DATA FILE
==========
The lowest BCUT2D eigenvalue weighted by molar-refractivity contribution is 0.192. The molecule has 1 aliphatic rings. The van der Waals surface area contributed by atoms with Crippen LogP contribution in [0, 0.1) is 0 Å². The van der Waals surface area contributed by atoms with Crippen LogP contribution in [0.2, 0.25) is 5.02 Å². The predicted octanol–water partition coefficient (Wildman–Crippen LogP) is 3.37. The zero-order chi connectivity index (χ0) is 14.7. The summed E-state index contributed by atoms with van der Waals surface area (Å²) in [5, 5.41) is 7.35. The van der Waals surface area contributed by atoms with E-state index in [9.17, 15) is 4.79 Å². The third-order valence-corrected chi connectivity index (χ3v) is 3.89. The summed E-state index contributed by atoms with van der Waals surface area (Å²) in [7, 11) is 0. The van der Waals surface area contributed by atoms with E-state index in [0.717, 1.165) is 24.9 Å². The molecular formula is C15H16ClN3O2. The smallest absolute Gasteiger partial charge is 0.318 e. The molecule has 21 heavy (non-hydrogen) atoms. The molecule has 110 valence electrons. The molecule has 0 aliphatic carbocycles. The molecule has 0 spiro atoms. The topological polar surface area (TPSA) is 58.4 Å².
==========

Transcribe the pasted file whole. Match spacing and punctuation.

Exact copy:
The lowest BCUT2D eigenvalue weighted by molar-refractivity contribution is 0.192. The molecule has 1 aliphatic rings. The van der Waals surface area contributed by atoms with Crippen LogP contribution in [0, 0.1) is 0 Å². The van der Waals surface area contributed by atoms with Crippen LogP contribution in [0.2, 0.25) is 5.02 Å². The predicted octanol–water partition coefficient (Wildman–Crippen LogP) is 3.37. The zero-order chi connectivity index (χ0) is 14.7. The summed E-state index contributed by atoms with van der Waals surface area (Å²) in [5, 5.41) is 7.35. The van der Waals surface area contributed by atoms with E-state index in [9.17, 15) is 4.79 Å². The third-order valence-corrected chi connectivity index (χ3v) is 3.89. The summed E-state index contributed by atoms with van der Waals surface area (Å²) in [7, 11) is 0. The van der Waals surface area contributed by atoms with E-state index in [0.717, 1.165) is 24.9 Å². The molecular formula is C15H16ClN3O2. The smallest absolute Gasteiger partial charge is 0.318 e. The molecule has 21 heavy (non-hydrogen) atoms. The molecule has 110 valence electrons. The molecule has 0 aliphatic carbocycles. The molecule has 0 spiro atoms. The topological polar surface area (TPSA) is 58.4 Å².